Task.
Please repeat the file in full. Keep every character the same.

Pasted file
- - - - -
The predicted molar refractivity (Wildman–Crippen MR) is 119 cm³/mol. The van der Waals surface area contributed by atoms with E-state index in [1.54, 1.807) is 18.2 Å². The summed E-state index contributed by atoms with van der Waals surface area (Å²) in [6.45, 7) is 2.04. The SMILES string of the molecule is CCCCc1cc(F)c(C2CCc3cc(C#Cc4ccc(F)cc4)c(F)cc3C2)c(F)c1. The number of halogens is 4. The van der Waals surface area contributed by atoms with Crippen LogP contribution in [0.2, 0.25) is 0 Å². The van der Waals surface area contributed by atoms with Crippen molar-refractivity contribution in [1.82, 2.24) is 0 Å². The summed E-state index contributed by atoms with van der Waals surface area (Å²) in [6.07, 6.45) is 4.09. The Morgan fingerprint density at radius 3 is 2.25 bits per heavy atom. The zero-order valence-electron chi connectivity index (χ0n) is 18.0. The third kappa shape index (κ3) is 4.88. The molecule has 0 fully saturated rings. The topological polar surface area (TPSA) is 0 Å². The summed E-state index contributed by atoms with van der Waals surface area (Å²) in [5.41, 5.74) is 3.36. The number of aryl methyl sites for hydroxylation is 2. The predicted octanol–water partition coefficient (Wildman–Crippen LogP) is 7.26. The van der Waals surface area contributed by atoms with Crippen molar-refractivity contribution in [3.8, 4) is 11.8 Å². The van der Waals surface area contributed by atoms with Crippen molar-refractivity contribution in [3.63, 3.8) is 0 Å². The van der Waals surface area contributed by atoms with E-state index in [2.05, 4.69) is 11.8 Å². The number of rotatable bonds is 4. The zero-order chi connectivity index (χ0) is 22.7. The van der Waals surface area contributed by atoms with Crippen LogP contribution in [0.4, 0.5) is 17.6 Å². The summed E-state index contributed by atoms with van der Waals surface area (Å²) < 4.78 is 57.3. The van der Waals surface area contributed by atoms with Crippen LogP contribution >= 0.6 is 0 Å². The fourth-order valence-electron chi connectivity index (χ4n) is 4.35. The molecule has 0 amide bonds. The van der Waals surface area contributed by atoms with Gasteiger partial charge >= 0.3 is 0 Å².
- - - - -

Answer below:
The predicted molar refractivity (Wildman–Crippen MR) is 119 cm³/mol. The van der Waals surface area contributed by atoms with E-state index in [1.54, 1.807) is 18.2 Å². The summed E-state index contributed by atoms with van der Waals surface area (Å²) in [6.45, 7) is 2.04. The SMILES string of the molecule is CCCCc1cc(F)c(C2CCc3cc(C#Cc4ccc(F)cc4)c(F)cc3C2)c(F)c1. The number of halogens is 4. The van der Waals surface area contributed by atoms with Crippen LogP contribution in [0.2, 0.25) is 0 Å². The van der Waals surface area contributed by atoms with Crippen molar-refractivity contribution in [1.82, 2.24) is 0 Å². The summed E-state index contributed by atoms with van der Waals surface area (Å²) in [6.07, 6.45) is 4.09. The Morgan fingerprint density at radius 3 is 2.25 bits per heavy atom. The zero-order valence-electron chi connectivity index (χ0n) is 18.0. The third kappa shape index (κ3) is 4.88. The molecule has 0 fully saturated rings. The topological polar surface area (TPSA) is 0 Å². The summed E-state index contributed by atoms with van der Waals surface area (Å²) in [5.41, 5.74) is 3.36. The number of aryl methyl sites for hydroxylation is 2. The predicted octanol–water partition coefficient (Wildman–Crippen LogP) is 7.26. The van der Waals surface area contributed by atoms with Crippen molar-refractivity contribution in [3.8, 4) is 11.8 Å². The van der Waals surface area contributed by atoms with Crippen molar-refractivity contribution in [3.63, 3.8) is 0 Å². The van der Waals surface area contributed by atoms with E-state index in [2.05, 4.69) is 11.8 Å². The number of rotatable bonds is 4. The zero-order chi connectivity index (χ0) is 22.7. The van der Waals surface area contributed by atoms with Crippen LogP contribution in [0.4, 0.5) is 17.6 Å². The summed E-state index contributed by atoms with van der Waals surface area (Å²) < 4.78 is 57.3. The van der Waals surface area contributed by atoms with Crippen LogP contribution >= 0.6 is 0 Å². The fourth-order valence-electron chi connectivity index (χ4n) is 4.35. The molecule has 0 amide bonds. The van der Waals surface area contributed by atoms with Gasteiger partial charge >= 0.3 is 0 Å².